by Sally Beauman
Reviewed February 11, 2002.
William Morrow, 2001. 438 pages.
This book presents another perspective on the story in Daphne du Maurier’s
. The fact that we had this
book at the library is what prompted me to reread Rebecca.
was well carried out. The events happen
twenty years after Rebecca,
as a stranger comes to town and tries
to uncover the mystery of who Rebecca really was and how she really died.
In the process, they discover a diary of Rebecca’s and learn about her
childhood and her perspective on her marriage.
My biggest problem with this book is that I didn’t really want to
know Rebecca’s perspective. I had so identified with and fallen
for the second Mrs. de Winter, I also didn’t want to hear how she would
probably end up in twenty years.
The fact is, Ms. Beauman’s predictions for the characters seemed exactly
right, once you thought about it. Her fresh perspective on the whole
thing seemed like exactly how it would have been, if you thought about
it practically. If you want to look at it romantically, though, I
recommend that you stick with the original! On the other hand, although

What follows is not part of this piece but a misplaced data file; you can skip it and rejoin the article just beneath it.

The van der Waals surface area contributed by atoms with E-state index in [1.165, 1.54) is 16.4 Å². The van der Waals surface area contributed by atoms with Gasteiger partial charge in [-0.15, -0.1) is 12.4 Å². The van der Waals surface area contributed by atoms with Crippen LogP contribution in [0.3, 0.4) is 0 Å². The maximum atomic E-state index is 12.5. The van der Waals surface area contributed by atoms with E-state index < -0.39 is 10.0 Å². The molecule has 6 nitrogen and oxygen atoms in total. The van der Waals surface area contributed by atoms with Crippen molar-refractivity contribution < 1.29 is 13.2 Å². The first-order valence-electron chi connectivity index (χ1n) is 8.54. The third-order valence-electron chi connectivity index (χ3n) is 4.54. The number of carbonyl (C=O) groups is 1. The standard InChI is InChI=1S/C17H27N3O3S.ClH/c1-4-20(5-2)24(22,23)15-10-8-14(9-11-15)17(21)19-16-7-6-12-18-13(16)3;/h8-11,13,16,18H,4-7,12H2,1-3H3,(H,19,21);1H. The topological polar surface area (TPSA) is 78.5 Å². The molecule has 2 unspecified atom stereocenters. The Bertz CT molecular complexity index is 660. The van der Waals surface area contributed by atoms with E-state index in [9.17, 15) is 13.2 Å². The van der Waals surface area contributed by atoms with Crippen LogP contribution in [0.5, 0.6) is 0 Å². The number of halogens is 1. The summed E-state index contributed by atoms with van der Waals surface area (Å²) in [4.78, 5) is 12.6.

I was tempted to quit reading at the beginning, she did draw me in by presenting
a mystery. She appealed to the practical, logical side of my mind,
and I found I couldn’t resist reading on, wondering if these new characters
would find out the truth.
I didn’t find this book as satisfying as the original, and it made
me face unpleasant truths about the original characters that I hadn’t really
wanted to face. However, it is a rather fun exercise in looking
at something from a different perspective, and a good story in itself.
Of course, being written in the modern age, it included more sordid details
than the older book did, and was definitely a far less romanticized story.
You definitely should not read this book without reading Rebecca
first. After that, read on at your own risk!
Copyright © 2003 Sondra Eklund.
All rights reserved.